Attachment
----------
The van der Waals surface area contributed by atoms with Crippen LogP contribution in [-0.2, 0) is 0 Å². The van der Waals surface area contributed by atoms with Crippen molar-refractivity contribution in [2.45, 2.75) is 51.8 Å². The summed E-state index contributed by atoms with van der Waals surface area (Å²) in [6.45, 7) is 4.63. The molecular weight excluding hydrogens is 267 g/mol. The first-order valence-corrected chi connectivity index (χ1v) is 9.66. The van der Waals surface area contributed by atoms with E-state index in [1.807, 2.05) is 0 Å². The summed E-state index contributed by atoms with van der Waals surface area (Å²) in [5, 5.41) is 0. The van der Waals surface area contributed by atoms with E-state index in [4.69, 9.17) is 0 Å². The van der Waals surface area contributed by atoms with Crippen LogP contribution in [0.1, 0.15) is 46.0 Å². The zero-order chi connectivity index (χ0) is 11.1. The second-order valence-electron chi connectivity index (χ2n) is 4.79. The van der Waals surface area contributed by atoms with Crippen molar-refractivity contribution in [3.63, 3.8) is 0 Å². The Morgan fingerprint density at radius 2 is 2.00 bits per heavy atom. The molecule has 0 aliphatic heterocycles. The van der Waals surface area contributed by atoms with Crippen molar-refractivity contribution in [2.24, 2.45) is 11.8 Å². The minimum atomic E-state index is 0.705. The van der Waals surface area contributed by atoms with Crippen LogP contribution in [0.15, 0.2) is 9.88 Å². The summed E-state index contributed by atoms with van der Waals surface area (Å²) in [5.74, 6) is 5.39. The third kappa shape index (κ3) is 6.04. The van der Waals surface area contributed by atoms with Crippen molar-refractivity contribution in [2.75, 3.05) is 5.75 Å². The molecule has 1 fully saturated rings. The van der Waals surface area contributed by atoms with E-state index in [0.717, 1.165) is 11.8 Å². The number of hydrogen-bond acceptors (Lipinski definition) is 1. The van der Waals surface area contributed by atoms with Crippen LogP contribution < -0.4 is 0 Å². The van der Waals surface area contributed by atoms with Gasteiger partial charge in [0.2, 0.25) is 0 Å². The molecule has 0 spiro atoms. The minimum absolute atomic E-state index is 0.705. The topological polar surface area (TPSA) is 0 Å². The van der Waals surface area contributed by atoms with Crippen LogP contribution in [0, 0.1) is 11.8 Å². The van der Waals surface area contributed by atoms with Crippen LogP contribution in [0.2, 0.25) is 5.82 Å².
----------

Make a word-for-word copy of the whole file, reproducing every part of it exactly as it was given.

The van der Waals surface area contributed by atoms with Crippen LogP contribution in [-0.2, 0) is 0 Å². The van der Waals surface area contributed by atoms with Crippen molar-refractivity contribution in [2.45, 2.75) is 51.8 Å². The summed E-state index contributed by atoms with van der Waals surface area (Å²) in [6.45, 7) is 4.63. The molecular weight excluding hydrogens is 267 g/mol. The first-order valence-corrected chi connectivity index (χ1v) is 9.66. The van der Waals surface area contributed by atoms with E-state index in [1.807, 2.05) is 0 Å². The summed E-state index contributed by atoms with van der Waals surface area (Å²) in [5, 5.41) is 0. The van der Waals surface area contributed by atoms with E-state index in [4.69, 9.17) is 0 Å². The van der Waals surface area contributed by atoms with Crippen LogP contribution in [0.1, 0.15) is 46.0 Å². The zero-order chi connectivity index (χ0) is 11.1. The second-order valence-electron chi connectivity index (χ2n) is 4.79. The van der Waals surface area contributed by atoms with Crippen molar-refractivity contribution in [3.63, 3.8) is 0 Å². The Morgan fingerprint density at radius 2 is 2.00 bits per heavy atom. The molecule has 0 aliphatic heterocycles. The van der Waals surface area contributed by atoms with Crippen molar-refractivity contribution in [2.24, 2.45) is 11.8 Å². The minimum atomic E-state index is 0.705. The van der Waals surface area contributed by atoms with Crippen LogP contribution in [0.15, 0.2) is 9.88 Å². The summed E-state index contributed by atoms with van der Waals surface area (Å²) in [5.74, 6) is 5.39. The third kappa shape index (κ3) is 6.04. The van der Waals surface area contributed by atoms with Crippen molar-refractivity contribution in [2.75, 3.05) is 5.75 Å². The molecule has 1 fully saturated rings. The van der Waals surface area contributed by atoms with E-state index in [0.717, 1.165) is 11.8 Å². The number of hydrogen-bond acceptors (Lipinski definition) is 1. The van der Waals surface area contributed by atoms with Crippen LogP contribution < -0.4 is 0 Å². The van der Waals surface area contributed by atoms with Gasteiger partial charge in [0.2, 0.25) is 0 Å². The molecule has 0 spiro atoms. The minimum absolute atomic E-state index is 0.705. The topological polar surface area (TPSA) is 0 Å². The van der Waals surface area contributed by atoms with Crippen LogP contribution in [0, 0.1) is 11.8 Å². The van der Waals surface area contributed by atoms with Crippen LogP contribution in [0.2, 0.25) is 5.82 Å².